Not every farmer can afford to buy a new combine harvester, and new parts are expensive and sometimes hard to come by for older machines. So it’s worthwhile to take good care of your current combine.
The following items should be checked regularly, particularly before the harvest season begins, and routinely throughout the harvest:
- Chains and sprockets
Older combines have many moving parts. Every rotating shaft is driven by a chain running on a sprocket. Ensure that each chain is set to the correct tension and is well lubricated. A loose chain will slip and wear away the teeth on the sprocket, reducing the efficiency of grain intake and thus lowering yield. Replace any chain that is not in good order and ensure that the sprockets are in a good state, as these keep everything running smoothly.
- Belts and pulleys
Belts and pulleys run on shafts and should turn smoothly without strain or resistance; this will prevent secondary damage to the shafts and chains. Belts become brittle over time and can also stretch, leading to slippage. Set them reasonably tight and keep them in good condition. Belts come in a variety of shapes and sizes. When buying a new one, take the old belt along as a guide for size. The pulleys that the belts run on can wear down and become rusted over time, especially if the machine is parked outdoors. Be sure to check pulleys at the start of each season. Turn them by hand and gauge the strength of the metal. Spare pulleys can be hard to find; you may need to contact a second-hand or scrap dealer, or have one specially made for you.
Bearings are subject to a great deal of wear and tear, especially in dusty conditions. Check them before the season begins and daily during harvest time. Keep them well greased, especially those fitted with grease nipples. If a bearing goes, it can lead to secondary damage if not noticed quickly.
The following parts should be checked from time to time, particularly before harvest:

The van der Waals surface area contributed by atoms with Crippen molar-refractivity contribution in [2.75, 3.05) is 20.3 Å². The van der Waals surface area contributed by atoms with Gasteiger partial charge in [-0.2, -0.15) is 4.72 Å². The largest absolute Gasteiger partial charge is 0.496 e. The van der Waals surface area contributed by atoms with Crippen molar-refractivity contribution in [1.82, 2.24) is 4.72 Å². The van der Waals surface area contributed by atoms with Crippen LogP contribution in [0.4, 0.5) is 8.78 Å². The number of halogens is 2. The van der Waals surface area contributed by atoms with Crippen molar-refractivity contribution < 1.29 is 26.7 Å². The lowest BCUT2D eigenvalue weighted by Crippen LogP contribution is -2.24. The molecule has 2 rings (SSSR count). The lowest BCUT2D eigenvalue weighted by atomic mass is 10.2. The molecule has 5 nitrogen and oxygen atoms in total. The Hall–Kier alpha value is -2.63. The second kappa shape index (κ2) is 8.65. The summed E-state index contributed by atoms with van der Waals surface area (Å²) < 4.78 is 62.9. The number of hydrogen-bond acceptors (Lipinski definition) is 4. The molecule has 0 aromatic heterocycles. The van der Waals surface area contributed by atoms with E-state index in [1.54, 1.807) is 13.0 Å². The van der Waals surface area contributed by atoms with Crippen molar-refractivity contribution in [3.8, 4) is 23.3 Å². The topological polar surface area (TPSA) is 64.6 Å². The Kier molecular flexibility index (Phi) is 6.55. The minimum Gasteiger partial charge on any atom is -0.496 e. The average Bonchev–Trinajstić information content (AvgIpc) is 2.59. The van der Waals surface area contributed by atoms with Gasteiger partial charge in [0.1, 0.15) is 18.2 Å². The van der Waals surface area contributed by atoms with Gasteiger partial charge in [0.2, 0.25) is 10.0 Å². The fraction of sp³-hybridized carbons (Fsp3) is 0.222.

- Cutter blades
These cut the stalks before they enter the machine. They should be sharp to avoid clogging and dragging of uncut plants under the combine. Older machines such as the Slattery single row combine have three sickle cutter blades; they are easy to change and spare blades are available at most equipment dealers.
Ensure that the sieves have no holes in them and are not rusted. A poor sieve will negatively affect your grain’s quality grade, as stalks and dirt clods will not be removed effectively.
Augers move grain into the hopper as well as from the hopper into the trailer or truck. Check that they are not worn on the edges, as this will leave some grain behind. It can also split your grain by ‘milling’ it between the auger and the casing. Ensure that the auger blades are free of holes, as these will reduce the efficiency of the machine.
The metal lining of the hopper can sometimes rust away, leaving holes through which grain can leak out. Avoid this kind of wastage at all cost; patch any hole you find by welding a section of new sheet metal over it.
The beaters can be adjusted to be more or less aggressive before harvesting commences. Before you start harvesting, run a small trial to check the quality of the grain. If you find plenty of breakages and splits, set the beaters to be less aggressive.
This is a simple process of loosening the bolts that fasten the beaters onto the main intake auger and moving them in or out.
Source: Mathews, G. 2018. ‘Keep your old combine moving and grooving’.